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Jesse's impulsive desire to burn down Walt's house (and how excruciating was the scene in which Walt tried to lie to his utterly unconvinced wife and son about the gasoline smell?) might have been a "rabid," unthinking act of rage, but his threat on the phone to Walt was a declaration of awareness and war, and it's the thought of being up against someone on his level rather than someone he's always felt he could control that leads Walt to make the call to Todd's uncle. Meanwhile, while Hank's instant understanding of Walt's fondness for Jesse can be explained away by the fact that Hank doesn't really care what happens to the younger man, his dismissal of Lydia and the ongoing meth business he's been told about doesn't make much sense -- going after active business associates with more to lose seems a much better bet than latching on to a former one. Her story seems like one that merits more time in this endgame.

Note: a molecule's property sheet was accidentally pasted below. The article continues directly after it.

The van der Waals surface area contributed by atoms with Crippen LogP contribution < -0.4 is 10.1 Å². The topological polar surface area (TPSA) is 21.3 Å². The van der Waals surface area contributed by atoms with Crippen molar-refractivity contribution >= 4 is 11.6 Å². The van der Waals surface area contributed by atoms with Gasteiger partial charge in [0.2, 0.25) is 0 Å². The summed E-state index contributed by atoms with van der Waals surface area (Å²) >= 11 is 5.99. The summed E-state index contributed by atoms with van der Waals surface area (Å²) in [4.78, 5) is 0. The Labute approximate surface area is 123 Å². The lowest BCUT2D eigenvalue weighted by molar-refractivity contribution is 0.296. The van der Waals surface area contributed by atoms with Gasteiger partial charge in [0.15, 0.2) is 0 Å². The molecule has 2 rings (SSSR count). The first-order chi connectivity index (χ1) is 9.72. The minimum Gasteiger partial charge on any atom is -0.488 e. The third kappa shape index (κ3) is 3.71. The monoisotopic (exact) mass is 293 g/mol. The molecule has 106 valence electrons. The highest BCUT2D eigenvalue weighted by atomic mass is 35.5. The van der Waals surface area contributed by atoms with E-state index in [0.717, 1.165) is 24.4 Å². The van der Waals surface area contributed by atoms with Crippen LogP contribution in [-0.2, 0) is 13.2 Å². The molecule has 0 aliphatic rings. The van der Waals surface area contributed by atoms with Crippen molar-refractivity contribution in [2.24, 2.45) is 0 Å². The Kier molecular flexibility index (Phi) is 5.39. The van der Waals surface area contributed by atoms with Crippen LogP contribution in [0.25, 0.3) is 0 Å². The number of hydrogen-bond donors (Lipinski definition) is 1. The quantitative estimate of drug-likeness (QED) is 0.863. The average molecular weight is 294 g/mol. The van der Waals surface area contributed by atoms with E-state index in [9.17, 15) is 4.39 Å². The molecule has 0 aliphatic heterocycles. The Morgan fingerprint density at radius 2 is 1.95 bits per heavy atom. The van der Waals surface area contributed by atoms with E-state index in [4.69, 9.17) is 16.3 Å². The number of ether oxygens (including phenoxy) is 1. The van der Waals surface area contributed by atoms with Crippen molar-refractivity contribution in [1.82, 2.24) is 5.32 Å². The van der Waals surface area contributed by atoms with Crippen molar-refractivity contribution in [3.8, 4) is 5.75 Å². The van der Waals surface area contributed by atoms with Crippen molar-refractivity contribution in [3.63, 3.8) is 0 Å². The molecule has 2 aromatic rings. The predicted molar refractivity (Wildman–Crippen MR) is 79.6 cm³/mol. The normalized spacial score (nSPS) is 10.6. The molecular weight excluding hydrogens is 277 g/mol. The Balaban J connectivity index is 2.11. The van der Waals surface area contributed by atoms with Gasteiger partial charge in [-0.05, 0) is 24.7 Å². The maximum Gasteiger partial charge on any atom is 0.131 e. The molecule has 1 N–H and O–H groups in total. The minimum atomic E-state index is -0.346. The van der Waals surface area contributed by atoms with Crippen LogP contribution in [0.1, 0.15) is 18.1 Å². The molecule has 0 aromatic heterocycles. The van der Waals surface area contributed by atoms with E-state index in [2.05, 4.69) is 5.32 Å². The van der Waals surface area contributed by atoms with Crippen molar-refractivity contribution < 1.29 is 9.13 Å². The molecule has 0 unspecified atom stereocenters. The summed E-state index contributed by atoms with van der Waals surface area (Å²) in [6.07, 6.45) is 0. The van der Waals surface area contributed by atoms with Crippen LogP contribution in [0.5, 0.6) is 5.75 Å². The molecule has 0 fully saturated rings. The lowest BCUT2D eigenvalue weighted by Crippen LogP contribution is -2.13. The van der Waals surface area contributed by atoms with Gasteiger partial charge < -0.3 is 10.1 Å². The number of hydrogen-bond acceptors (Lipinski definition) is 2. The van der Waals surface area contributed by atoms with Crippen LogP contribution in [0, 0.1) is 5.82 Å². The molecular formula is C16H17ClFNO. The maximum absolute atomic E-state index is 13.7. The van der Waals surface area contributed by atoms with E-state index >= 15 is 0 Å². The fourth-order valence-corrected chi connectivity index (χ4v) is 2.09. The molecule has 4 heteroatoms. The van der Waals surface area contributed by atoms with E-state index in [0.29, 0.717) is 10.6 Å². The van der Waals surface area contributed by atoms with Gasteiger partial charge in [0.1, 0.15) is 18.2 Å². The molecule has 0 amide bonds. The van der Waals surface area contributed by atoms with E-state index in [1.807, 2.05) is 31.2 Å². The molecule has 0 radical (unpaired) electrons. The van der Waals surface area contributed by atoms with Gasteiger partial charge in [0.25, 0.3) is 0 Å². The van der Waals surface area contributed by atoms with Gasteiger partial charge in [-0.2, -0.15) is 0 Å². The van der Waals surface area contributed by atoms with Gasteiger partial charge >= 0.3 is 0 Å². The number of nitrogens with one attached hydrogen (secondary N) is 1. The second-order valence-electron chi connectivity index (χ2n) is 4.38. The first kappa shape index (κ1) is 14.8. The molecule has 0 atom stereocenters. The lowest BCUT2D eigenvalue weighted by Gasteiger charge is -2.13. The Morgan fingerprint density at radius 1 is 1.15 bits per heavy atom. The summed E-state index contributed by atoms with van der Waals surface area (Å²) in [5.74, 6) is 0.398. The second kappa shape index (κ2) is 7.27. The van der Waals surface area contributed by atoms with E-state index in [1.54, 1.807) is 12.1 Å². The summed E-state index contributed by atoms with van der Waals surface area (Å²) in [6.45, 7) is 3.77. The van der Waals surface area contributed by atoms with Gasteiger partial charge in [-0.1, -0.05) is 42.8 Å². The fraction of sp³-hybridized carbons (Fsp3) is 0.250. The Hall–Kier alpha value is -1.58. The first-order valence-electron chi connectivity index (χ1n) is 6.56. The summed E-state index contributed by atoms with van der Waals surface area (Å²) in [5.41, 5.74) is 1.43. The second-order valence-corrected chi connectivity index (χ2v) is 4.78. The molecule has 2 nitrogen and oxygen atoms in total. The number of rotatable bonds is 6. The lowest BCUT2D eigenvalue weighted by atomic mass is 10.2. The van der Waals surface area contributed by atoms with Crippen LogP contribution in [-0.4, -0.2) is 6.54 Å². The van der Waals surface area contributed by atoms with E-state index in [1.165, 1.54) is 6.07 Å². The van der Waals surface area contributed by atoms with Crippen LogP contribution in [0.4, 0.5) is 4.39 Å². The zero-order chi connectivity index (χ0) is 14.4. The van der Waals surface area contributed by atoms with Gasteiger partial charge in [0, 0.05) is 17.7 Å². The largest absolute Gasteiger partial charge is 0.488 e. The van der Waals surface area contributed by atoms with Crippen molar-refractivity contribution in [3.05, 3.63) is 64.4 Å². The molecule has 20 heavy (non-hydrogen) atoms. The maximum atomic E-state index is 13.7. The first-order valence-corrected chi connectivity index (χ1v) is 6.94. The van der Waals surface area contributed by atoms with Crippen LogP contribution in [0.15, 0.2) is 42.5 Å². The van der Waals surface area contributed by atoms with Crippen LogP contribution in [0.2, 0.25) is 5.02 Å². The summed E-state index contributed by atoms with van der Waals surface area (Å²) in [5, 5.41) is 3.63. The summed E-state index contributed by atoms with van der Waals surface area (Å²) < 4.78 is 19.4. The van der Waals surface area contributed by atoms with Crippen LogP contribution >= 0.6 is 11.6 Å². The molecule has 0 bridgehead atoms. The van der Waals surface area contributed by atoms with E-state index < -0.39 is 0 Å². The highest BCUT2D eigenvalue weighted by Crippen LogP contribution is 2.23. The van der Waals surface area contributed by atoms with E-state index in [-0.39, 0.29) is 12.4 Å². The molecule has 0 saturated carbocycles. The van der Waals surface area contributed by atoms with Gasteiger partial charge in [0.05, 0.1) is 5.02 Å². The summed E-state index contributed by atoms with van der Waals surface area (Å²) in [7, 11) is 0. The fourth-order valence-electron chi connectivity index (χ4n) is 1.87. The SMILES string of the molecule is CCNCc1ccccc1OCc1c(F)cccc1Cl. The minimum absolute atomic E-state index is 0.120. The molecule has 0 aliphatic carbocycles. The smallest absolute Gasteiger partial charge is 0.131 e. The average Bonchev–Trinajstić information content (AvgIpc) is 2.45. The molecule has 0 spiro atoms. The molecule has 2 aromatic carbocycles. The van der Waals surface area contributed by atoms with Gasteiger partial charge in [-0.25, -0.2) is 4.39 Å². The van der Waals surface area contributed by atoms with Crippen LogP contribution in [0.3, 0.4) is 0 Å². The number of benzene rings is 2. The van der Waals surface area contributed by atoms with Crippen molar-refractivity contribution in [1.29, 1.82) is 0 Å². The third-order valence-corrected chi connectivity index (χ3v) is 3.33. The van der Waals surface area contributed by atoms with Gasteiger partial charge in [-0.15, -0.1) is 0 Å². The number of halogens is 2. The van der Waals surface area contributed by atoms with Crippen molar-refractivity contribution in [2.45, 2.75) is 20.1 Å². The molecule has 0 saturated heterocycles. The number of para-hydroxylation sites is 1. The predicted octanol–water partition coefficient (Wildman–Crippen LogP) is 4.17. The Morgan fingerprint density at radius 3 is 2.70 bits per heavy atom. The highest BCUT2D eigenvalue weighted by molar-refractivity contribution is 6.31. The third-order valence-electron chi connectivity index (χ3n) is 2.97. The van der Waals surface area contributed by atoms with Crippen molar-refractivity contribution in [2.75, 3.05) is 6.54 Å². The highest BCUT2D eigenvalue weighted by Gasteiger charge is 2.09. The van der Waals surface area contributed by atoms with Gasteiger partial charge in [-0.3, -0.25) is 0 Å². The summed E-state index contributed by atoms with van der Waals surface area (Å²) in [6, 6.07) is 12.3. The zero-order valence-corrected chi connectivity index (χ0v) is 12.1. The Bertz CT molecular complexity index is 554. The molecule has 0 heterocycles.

"Rabid Dog" was particularly nicely directed by Catlin, especially in the cold open, with the throbbing synth score as Walt squished his way down the hallway with the gun, checking room after room until the one at the end, and stepping in as the camera retreats back down the hall and he discovers no one is around. Suburban house hallways have become a sort of "Breaking Bad" answer to empty main streets of towns during showdowns in Westerns, and Walt's attempted confrontations with Jesse in the gas-soaked White house was echoed later with Marie's (Betsy Brandt) discovery of Jesse in the Schader home, the camera posed behind the guest bedroom door, Jesse later emerging from sleep to encounter Marie at the end of her own long stretch of hall.

The episode also made use of another of the show's favorite atmospheric settings, the lit pool at night, when Walt goes down to sit beside the one in the hotel to think, "going over some options" and reassuring Walt Jr. (RJ Mitte) that he's not going to let "something as silly as lung cancer" bring him down -- after all, when here are so many other things poised to do it, why bet on the illness? Hell, even Marie is fantasizing about taking him out, and in her hours of internet research on untraceable poisons, she has more in common with her brother-in-law than she'd ever know. 

This article is related to: Television, TV Reviews, Breaking Bad, AMC